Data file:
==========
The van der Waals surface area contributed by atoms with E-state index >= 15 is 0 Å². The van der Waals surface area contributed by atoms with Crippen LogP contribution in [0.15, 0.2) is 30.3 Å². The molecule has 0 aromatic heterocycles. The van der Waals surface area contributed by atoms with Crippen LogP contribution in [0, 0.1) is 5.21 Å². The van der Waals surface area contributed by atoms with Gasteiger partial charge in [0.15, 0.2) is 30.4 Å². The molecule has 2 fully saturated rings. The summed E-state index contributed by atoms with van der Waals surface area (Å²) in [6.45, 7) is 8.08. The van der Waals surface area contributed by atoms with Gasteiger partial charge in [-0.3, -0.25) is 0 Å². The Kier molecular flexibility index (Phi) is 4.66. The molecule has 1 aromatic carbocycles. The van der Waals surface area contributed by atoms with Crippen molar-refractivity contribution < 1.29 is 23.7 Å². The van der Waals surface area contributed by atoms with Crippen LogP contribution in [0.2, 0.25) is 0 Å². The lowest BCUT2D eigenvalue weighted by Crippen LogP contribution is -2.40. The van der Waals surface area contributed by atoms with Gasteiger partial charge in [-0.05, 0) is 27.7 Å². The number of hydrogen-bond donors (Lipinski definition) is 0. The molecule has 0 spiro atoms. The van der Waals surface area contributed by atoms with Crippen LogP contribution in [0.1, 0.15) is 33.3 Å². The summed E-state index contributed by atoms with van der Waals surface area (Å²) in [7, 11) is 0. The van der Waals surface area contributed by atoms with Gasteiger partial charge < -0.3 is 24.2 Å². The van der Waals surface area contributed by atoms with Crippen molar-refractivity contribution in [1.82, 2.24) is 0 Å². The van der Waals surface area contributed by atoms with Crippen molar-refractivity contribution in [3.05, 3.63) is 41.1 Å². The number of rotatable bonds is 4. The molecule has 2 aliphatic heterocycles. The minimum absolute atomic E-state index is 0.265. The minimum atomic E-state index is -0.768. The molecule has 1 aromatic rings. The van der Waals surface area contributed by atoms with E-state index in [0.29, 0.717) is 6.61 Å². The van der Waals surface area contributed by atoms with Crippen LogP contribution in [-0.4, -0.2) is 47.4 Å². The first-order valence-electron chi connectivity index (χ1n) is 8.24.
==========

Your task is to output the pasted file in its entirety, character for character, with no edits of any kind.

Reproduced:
The van der Waals surface area contributed by atoms with E-state index >= 15 is 0 Å². The van der Waals surface area contributed by atoms with Crippen LogP contribution in [0.15, 0.2) is 30.3 Å². The molecule has 0 aromatic heterocycles. The van der Waals surface area contributed by atoms with Crippen LogP contribution in [0, 0.1) is 5.21 Å². The van der Waals surface area contributed by atoms with Gasteiger partial charge in [0.15, 0.2) is 30.4 Å². The molecule has 2 fully saturated rings. The summed E-state index contributed by atoms with van der Waals surface area (Å²) in [6.45, 7) is 8.08. The van der Waals surface area contributed by atoms with Gasteiger partial charge in [-0.3, -0.25) is 0 Å². The Kier molecular flexibility index (Phi) is 4.66. The molecule has 1 aromatic carbocycles. The van der Waals surface area contributed by atoms with Crippen molar-refractivity contribution < 1.29 is 23.7 Å². The van der Waals surface area contributed by atoms with Crippen LogP contribution in [0.2, 0.25) is 0 Å². The lowest BCUT2D eigenvalue weighted by Crippen LogP contribution is -2.40. The van der Waals surface area contributed by atoms with Gasteiger partial charge in [-0.05, 0) is 27.7 Å². The number of hydrogen-bond donors (Lipinski definition) is 0. The molecule has 0 spiro atoms. The van der Waals surface area contributed by atoms with Crippen LogP contribution in [0.1, 0.15) is 33.3 Å². The summed E-state index contributed by atoms with van der Waals surface area (Å²) in [7, 11) is 0. The van der Waals surface area contributed by atoms with Gasteiger partial charge < -0.3 is 24.2 Å². The van der Waals surface area contributed by atoms with Crippen molar-refractivity contribution in [1.82, 2.24) is 0 Å². The van der Waals surface area contributed by atoms with Crippen molar-refractivity contribution in [3.05, 3.63) is 41.1 Å². The number of rotatable bonds is 4. The molecule has 2 aliphatic heterocycles. The minimum absolute atomic E-state index is 0.265. The minimum atomic E-state index is -0.768. The molecule has 1 aromatic rings. The van der Waals surface area contributed by atoms with E-state index in [0.29, 0.717) is 6.61 Å². The van der Waals surface area contributed by atoms with Crippen LogP contribution in [-0.4, -0.2) is 47.4 Å². The first-order valence-electron chi connectivity index (χ1n) is 8.24.